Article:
Compare with the plight of the Palestinians. Even those Palestinians who are Israeli citizens do not have the same rights as Israeli Jews, and it’s a lot worse in the Occupied Palestinian Territories. Israel’s systematic racism has popular support amond Israeli Jews, because they benefit. It flatters their sense of racial superiority.
    Eric Alterman calls himself a liberal, but evidently he has no problem squaring his liberalism with the systematic exclusion of Palestinians from Palestine. He’s against equal rights for Palestinians.
    One final point: Palestinians were deprived of their property: their lands and houses, by Israel. The property was just taken by force, and the Palestinians didn’t receive a penny in compensation. The nakba continues on the West Bank and in East Jerusalem today.
    In contrast, the Jewish owners of property in Europe, who had their property taken by Germany, have received compensation, in the billions.

  2. Steve Macklevore on May 28, 2012, 10:31 am

    “Alterman calls for incremental political progress that will engage Israelis and American Jews…”

    [Sigh] Right. As if that hasn’t been tried, along with dialogue groups, staged withdrawals, back channel communications and thousands of other meetings, conferences, proposals and whatever for 45 YEARS!!!

    In the meantime, there’s a serious risk that many Israelis will die from laughing too much while they steal more land, kill more Palestinians and recieve more American financial and military aid.

    An incremental (i.e stationary) political process is exactly what Israel wants.

    • weindeb on May 29, 2012, 12:46 pm

      Yeah, right, incremental, as in 45 years incremental, or is it 64 years? I take it Eric Alterman believes fully in evolution and watches grass grow as his favorite sport!

  3. OlegR on May 28, 2012, 10:57 am

    / and I should think it is the progressive’s duty to reimagine social relations and overcome traditional understandings./
    Living in a world of fantasy where 6 million Israeli Jews just give up on their
    country without a fight and welcome RoR is not something that even a “progressive”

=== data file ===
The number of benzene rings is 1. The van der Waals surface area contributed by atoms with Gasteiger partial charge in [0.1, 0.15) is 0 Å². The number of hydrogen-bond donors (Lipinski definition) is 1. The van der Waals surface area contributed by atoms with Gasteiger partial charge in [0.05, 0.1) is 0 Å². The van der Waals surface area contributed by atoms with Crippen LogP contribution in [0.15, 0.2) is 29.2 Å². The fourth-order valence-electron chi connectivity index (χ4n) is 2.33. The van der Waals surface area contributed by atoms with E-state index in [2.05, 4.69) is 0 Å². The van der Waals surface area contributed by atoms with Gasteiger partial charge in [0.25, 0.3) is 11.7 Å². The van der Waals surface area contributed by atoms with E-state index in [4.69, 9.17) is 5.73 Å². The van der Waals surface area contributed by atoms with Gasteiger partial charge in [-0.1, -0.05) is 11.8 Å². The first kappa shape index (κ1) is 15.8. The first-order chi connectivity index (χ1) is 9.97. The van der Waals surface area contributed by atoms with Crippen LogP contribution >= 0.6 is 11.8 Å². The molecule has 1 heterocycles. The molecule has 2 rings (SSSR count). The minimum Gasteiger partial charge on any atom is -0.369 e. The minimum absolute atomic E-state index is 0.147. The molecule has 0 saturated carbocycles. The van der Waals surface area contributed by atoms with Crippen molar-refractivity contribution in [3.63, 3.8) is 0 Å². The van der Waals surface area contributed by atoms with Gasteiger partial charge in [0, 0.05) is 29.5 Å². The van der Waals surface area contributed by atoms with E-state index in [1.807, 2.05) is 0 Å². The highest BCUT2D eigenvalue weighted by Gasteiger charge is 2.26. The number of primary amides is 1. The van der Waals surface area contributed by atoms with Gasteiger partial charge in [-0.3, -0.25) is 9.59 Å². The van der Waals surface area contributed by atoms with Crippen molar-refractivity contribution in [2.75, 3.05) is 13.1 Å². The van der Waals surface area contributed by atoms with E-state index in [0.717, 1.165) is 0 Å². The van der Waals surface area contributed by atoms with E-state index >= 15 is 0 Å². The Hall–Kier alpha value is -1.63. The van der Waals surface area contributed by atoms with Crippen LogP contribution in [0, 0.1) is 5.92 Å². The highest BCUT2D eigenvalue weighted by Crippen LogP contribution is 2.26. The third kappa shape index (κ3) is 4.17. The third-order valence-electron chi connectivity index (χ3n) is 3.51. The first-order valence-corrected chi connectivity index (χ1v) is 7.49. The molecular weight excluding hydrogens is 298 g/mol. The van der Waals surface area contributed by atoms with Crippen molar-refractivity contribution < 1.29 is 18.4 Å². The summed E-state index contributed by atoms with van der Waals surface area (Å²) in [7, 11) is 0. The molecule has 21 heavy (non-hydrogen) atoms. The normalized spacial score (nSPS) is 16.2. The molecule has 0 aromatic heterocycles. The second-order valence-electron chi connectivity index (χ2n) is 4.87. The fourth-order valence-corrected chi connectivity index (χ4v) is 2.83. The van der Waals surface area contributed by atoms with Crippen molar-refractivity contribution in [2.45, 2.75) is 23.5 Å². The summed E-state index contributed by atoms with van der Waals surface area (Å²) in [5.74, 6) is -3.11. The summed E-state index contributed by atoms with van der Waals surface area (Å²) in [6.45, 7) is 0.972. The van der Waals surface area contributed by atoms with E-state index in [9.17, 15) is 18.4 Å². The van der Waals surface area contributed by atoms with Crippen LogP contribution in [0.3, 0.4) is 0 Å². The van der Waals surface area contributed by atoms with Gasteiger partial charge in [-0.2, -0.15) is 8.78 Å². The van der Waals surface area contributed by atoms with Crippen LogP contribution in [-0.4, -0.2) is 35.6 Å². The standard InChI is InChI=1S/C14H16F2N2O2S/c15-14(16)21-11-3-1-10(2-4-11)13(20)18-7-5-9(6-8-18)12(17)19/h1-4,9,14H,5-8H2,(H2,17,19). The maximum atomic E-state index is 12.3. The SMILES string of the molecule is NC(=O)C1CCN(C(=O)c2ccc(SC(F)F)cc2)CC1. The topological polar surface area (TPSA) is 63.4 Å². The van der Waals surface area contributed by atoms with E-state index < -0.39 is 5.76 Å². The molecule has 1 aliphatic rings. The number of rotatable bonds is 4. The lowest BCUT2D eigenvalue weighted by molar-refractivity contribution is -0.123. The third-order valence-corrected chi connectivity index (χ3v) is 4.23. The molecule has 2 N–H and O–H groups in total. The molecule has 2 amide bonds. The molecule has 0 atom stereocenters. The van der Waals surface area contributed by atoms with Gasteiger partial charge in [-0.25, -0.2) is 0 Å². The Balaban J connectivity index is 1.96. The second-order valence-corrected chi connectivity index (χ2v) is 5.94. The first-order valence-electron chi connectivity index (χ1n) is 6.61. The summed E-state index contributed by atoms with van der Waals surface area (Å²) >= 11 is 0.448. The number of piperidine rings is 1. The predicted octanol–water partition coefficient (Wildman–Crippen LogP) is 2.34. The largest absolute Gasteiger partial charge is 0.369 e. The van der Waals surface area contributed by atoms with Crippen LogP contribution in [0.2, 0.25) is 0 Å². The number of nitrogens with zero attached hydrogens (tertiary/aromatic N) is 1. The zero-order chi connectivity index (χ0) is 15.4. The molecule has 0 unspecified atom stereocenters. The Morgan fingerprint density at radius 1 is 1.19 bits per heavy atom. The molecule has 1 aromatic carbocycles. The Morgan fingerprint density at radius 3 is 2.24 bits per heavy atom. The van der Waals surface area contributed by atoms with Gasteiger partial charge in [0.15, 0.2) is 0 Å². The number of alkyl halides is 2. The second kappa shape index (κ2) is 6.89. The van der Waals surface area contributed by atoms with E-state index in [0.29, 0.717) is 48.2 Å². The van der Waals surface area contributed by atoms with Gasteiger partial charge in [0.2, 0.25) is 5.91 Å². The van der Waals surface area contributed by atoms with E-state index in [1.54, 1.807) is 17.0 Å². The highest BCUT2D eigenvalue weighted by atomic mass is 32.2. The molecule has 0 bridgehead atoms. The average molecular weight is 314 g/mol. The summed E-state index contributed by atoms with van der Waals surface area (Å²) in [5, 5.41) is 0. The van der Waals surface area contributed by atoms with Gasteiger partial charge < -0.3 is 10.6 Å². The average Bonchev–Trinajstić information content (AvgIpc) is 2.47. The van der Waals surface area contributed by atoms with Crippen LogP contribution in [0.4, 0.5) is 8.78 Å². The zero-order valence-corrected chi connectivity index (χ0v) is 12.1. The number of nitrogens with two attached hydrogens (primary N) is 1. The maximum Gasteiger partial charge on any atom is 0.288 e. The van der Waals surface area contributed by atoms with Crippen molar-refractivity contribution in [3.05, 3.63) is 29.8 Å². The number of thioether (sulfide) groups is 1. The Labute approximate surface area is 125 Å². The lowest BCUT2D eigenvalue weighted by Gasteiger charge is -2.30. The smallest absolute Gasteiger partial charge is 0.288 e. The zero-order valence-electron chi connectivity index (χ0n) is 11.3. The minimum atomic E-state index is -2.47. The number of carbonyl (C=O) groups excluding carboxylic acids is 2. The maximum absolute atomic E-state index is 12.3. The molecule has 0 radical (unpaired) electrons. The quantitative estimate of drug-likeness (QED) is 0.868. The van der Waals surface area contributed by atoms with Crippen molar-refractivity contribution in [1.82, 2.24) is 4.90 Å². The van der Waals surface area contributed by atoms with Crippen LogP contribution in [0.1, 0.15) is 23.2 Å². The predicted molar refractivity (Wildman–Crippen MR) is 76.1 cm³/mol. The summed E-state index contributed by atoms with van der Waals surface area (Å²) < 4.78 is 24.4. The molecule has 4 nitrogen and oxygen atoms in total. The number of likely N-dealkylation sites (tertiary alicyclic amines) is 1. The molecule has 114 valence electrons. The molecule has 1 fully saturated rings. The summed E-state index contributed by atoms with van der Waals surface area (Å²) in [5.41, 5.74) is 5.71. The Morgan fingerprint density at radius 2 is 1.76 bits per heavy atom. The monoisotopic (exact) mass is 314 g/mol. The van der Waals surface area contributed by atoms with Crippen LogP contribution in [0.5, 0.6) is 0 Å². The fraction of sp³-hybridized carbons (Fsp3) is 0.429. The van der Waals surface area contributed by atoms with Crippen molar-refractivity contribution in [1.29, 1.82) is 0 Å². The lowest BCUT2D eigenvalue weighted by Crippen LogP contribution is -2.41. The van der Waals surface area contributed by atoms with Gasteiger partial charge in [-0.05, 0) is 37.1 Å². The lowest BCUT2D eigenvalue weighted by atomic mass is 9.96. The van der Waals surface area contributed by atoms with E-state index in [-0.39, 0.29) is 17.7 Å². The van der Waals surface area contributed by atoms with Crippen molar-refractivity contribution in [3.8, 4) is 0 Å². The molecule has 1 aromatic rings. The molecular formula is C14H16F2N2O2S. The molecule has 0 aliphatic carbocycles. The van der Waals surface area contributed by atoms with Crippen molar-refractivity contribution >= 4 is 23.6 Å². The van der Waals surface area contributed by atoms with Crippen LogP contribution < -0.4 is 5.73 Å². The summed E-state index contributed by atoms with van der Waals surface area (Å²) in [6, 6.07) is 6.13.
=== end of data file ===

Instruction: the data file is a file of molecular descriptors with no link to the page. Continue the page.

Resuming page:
as you say should see as his duty to imagine.
    People get it into your thick “liberal” heads RoR may come some day but it will
    only come over a LOT of dead bodies, our’s and theirs.
    Now some of you probably find that idea appealing and some of you are just deluding
    themselves, but that’s the way it is.
    Like Alterman said,
    Good luck with that.

    • justicewillprevail on May 28, 2012, 12:32 pm

      Good luck with your total misunderstanding and mischaracterisation of the debate, along with your macho posturing and snide comments. You have a friend in the cliched ramblings of Alterman who thinks he can press the same old buttons to hide his similar lack of arguments.

      • OlegR on May 28, 2012, 5:37 pm

        There are no arguments, you can’t peddle RoR
        through the back door of the rights based discourse.
        RoR in, no deal.

      • Woody Tanaka on May 28, 2012, 6:30 pm

        “you can’t peddle RoR
        through the back door of the rights based discourse.”

        LMAO. In other words, “If you require the israelis to respect human rights, forget about it. We MUST be able to oppress our opponents.” What a light upon the nations you are, Comrade.

      • OlegR on May 28, 2012, 6:54 pm

        Palestinian rights to RoR end where Jews rights to self determination
        begin.
        Can’t round that square.

      • annie on May 28, 2012, 8:08 pm

        cut to the chase oleg, Palestinian rights end where Jewish claim to rights begin eh.

        there is no recognized right of self determination where it strips another of their human rights.

      • OlegR on May 29, 2012, 3:18 am

        So why should the Palestinians get their state on our expense?

      • Talkback on May 29, 2012, 9:04 am

        OlegR: “Palestinian rights to RoR end where Jews rights to self determination begin. Can’t round that square.”

        You have a very wrong idea self determination. It doesn’t necessary mean a minorities right to a state of their own. And it most certainly doesn’t mean a regime where a minority can dominate a majority by keeping most of them expelled. What you call “Jews right to self determination” is in fact “Jews crimes against human and international rights”.

      • Woody Tanaka on May 29, 2012, 9:49 am

        “So why should the Palestinians get their state on our expense?”

        Yet again, you’ve got causation backwards. The Jews are attempting to get their state at the expense of the Palestinians.

      • Woody Tanaka on May 29, 2012, 9:51 am

        “Palestinian rights to RoR end where Jews rights to self determination begin.”

        You got it backwards. The Jews, like all people, have every right to exercise self-determination so long as they can do so without stripping from innocent people their rights, such as the Right of Return of the Palestinians.

      • Citizen on May 29, 2012, 4:04 pm

        OlegR, maybe because you got your state at the expense of the Palestinians? Did the Roma get a state because the Brit government promised them one without consulting the natives?

      • hophmi on May 29, 2012, 4:19 pm

        “Did the Roma get a state because the Brit government promised them one without consulting the natives?”

        The Roma certainly deserve a state. The fact that they don’t have one doesn’t mean the Jews shouldn’t.